My most important advice is DON’T lend money to or share your accounts with ANYONE whose solid financial behaviour cannot be proven. And if you do join up your finances, have a legally binding agreement as to what will happen should things go south. This may seem brutal but it is NOT your job to rescue people. Your job is to look after yourself, and that job becomes significantly harder when you’re been conned out of money or if your credit rating and peace of mind have been trashed.

I provided a few tips for R29 but I include more below so you can avoid being bitten by a financial rat.

1) Keep working on your personal growth.

If you’ve been hurt or betrayed in the past, or if you’re lonely and desperate to find love, you may be more vulnerable to love fraud. This doesn’t mean you’re a weak or needy person, just that your worldview and character might cause you to ignore warning signs. Having therapy, cultivating lots of interests/relationships and developing confidence-boosting strategies can all help. Also remember you never need to be with someone to make you happy. If you’re new to online dating, go on dates with lots of different people before you strike up any relationships so you get used to the etiquette of online dating and have a bit of experience under your belt.

2) If in doubt, take it slow.

Most love fraudsters will only invest so much time and energy before they get frustrated and move on. It’s difficult because you don’t want to be cold and closed-off to genuine love but be wary of new partners who lavish compliments and say “I love you” when they hardly know you. Trust your instincts and if it feels too soon, it probably is. I would also be wary about sharing a bank account or credit card with someone you haven’t known for very long, and whose financial behaviour is a big unknown.

3) Be cautious with your personal information.

This applies to all your profiles and any chats on dating apps. Someone can steal your identity knowing just your full name, date of birth and home address, so don’t reveal all. Even posting pictures of your flat or house, where the street and property could be identified, is a bad idea. It may also be a good idea to chat under a pseudonym until you get to know the other person a bit better (which is what I do!)

4) Do a Sherlock Holmes!

If their pictures look amazing, do a reverse image search – https://support.google.com/websearch/answer/1325808?hl=en – just to double-check they aren’t a catfisher (i.e. appropriating other people’s identities). Also, watch out for someone who asks lots of personal, intimate questions but is very vague about themselves. You’re entitled to get the same level of accurate information about their lives.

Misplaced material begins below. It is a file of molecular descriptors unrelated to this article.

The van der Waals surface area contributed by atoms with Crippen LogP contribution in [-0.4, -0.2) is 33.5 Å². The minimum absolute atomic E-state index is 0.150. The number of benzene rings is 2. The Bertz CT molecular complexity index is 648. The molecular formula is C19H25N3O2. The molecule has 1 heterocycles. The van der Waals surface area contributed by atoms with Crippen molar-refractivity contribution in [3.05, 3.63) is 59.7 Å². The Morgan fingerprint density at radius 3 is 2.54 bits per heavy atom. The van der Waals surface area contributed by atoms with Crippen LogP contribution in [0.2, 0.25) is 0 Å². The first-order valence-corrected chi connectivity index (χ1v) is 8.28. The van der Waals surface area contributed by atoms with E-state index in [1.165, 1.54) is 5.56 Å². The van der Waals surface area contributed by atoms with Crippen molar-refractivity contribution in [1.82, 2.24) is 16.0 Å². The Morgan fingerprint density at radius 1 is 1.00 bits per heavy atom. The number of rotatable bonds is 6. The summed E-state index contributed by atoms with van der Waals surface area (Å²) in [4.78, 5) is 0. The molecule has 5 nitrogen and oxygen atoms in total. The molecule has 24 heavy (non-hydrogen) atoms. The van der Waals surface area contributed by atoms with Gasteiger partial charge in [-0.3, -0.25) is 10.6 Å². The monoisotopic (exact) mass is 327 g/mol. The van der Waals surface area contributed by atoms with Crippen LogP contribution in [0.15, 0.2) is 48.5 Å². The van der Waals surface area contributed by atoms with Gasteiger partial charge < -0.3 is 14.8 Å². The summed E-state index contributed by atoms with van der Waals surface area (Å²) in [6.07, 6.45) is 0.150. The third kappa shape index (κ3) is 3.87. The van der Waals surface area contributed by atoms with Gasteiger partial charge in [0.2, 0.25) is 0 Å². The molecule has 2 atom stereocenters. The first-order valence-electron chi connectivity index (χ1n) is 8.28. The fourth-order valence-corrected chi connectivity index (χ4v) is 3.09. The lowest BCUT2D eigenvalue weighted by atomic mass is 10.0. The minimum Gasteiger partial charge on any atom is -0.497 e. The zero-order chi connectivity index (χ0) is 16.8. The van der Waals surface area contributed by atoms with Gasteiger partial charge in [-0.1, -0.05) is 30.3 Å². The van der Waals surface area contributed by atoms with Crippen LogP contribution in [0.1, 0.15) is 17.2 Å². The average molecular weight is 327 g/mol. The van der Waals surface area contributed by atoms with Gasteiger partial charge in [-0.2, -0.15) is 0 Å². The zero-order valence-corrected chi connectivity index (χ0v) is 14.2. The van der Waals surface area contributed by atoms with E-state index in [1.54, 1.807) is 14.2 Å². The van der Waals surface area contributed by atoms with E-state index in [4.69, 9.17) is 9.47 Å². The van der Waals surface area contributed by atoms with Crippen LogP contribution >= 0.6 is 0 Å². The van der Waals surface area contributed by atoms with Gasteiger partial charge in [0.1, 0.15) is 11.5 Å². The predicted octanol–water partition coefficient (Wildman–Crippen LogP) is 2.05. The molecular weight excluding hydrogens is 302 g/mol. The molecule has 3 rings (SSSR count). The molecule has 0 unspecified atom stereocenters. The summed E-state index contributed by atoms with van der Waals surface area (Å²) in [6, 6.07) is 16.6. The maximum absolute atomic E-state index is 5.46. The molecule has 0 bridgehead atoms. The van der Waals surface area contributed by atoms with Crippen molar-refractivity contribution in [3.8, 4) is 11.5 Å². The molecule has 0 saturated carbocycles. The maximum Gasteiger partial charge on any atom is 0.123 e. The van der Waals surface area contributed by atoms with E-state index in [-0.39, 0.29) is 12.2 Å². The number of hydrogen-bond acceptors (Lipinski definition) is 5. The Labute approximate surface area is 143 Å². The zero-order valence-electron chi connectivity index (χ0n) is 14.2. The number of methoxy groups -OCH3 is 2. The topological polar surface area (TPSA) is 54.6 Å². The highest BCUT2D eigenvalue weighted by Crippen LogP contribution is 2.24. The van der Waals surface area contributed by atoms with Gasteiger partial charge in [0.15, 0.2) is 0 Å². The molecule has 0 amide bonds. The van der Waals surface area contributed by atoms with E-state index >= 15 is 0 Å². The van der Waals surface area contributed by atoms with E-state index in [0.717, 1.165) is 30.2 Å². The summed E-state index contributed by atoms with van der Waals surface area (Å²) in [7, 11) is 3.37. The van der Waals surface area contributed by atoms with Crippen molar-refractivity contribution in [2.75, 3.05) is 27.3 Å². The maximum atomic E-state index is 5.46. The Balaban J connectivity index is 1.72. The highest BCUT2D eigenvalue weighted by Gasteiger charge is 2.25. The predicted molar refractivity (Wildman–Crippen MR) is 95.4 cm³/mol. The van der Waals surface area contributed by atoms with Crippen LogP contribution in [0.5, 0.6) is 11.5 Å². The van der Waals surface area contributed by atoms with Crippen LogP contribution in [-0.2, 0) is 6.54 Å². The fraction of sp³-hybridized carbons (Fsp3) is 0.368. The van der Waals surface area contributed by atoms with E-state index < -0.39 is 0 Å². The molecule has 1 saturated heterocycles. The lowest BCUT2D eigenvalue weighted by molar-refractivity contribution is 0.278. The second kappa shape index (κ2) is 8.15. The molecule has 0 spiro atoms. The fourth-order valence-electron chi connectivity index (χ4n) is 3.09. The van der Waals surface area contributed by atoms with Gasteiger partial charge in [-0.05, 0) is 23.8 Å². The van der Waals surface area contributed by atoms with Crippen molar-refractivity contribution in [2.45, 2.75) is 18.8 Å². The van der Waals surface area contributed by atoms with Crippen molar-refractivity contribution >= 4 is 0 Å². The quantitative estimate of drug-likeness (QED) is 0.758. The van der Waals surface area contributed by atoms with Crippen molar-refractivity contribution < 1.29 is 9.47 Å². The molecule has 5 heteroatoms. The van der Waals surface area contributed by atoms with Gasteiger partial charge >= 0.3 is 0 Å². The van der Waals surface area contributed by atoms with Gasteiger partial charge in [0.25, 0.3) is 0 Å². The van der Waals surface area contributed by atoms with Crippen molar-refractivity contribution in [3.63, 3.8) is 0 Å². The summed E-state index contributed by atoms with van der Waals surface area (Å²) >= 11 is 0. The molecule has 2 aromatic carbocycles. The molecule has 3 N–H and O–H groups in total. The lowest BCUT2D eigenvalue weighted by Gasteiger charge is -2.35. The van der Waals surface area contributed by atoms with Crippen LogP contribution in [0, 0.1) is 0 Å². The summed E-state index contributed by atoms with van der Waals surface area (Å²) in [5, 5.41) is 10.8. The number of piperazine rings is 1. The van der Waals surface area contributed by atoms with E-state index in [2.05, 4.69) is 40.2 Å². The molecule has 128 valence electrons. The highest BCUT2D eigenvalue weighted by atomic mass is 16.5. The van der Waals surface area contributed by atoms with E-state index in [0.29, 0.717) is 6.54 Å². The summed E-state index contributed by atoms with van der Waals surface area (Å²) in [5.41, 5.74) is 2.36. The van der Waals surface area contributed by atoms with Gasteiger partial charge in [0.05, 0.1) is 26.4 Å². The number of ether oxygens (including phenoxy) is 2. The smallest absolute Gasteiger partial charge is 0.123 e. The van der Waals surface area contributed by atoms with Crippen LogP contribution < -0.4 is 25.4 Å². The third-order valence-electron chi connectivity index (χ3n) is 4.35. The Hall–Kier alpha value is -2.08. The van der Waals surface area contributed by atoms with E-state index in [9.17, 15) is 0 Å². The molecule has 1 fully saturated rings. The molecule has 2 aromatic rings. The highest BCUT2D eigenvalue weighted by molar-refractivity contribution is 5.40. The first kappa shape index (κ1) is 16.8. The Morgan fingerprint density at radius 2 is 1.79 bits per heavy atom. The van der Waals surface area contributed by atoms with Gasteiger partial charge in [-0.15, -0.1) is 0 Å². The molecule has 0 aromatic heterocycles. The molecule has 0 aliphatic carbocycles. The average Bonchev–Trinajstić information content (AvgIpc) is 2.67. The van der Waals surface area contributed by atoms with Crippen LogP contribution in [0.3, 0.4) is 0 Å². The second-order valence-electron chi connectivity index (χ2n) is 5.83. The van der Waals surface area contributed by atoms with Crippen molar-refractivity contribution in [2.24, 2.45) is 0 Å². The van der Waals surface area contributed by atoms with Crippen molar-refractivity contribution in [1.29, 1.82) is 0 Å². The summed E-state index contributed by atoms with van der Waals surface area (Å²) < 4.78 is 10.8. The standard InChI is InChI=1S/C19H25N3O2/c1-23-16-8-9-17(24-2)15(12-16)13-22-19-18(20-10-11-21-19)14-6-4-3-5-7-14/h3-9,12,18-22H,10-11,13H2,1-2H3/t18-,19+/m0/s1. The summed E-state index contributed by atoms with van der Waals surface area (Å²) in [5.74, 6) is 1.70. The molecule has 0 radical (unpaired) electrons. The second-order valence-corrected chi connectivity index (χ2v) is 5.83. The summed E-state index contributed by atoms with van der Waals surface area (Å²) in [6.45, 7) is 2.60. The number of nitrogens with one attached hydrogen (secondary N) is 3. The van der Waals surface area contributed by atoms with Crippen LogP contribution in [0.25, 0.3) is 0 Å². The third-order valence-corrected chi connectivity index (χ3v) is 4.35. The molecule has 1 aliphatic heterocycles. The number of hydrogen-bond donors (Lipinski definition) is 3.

5) Stick to messaging through mainstream dating apps.

Try to keep all your conversations on the messaging service and only use reputable dating apps (by reputable, I mean well-established). That way, you can report evidence of people asking for money to the sites. As soon as things turn weird, screenshot the messages and the user’s profile so you have proof.

6)  Resist the emotional blackmail.

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Fraudsters will tell you a convincing story about why they need the money and will often use emotional ploys to guilt-trip you or spark your empathy. I’ve heard about cases where the fraudster made up an elaborate medical or a personal problem just to pull at the heart strings. But other people’s financial problems are never your responsibility. If someone is in debt, point them to a debt charity – if what they’re saying is true, they need professional help anyway, not just more money. Tell them that you wish that you could help, but you haven’t known them for very long, you can’t afford to take risks and you hope they understand. They may keep pressurising you but once you make it clear that you won’t change your mind, fraudsters will usually show their true colours and drop you.

7) Save your (non-financial) help for those who genuinely need it.

You might meet a genuinely decent person who has financial problems and is not a fraudster. These people will never expect you to bail them out and they’ll seek independent help for their problems (especially if you encourage them). Their love or affection will never depend on you giving them money, and they’ll respect your right to keep your finances separate. But be wary of having a joint bank account with someone in chronic or serious debt as this will harm your credit rating too. Also, be realistic about the chances of you having a future together. Unless they have really reformed their financial behaviour, their over-borrowing or over-spending could cause major heartbreak for you in the long run.

8) Draw up a co-habitation agreement if you’re about to move in with someone

If you’re married to your partner (or in a civil partnership), you would be entitled to maintenance and a fair division of assets in the event of separation and divorce. There are no such protections automatically available to unmarried couples and while you could take your partner to court, there is no guarantee of you getting the resolution you need. Unmarried couples need to sign a co-habitation agreement before they move in together, because while it seems unromantic, a partner who really cares about you and your peace of mind won’t resist it. If they refuse, it might give you an inkling of their dark side. The agreement needs to be overseen by an independent legal adviser so it would stand up in court properly.

9) Separate at least some of your finances

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Having a joint bank account means you might spot suspicious transactions but you might also jump to the wrong conclusions. More importantly, it also means that your partner could drag your credit rating down with theirs. The remedy is to have a joint bank account for essential joint bills and purchases and separate accounts for ‘play’. If your partner starts failing to make those essential payments, you can refer back to the legally-binding cohabitation agreement. If they want to screw up their own personal finances, that’s their decision, but as soon as they start messing around with your joint finances, that becomes your business and you need a legal framework both as leverage and protection for your money.

10) Look for red flags

Try and suss out someone’s real financial behaviour. Some people fall into difficulty through no fault of their own but others may show a tendency to spend money they don’t have early on in a relationship, and I would take that as a big red flag. When things start getting more serious, it’s important to get a handle on how much debt your partner has and whether they show any signs of dealing with it.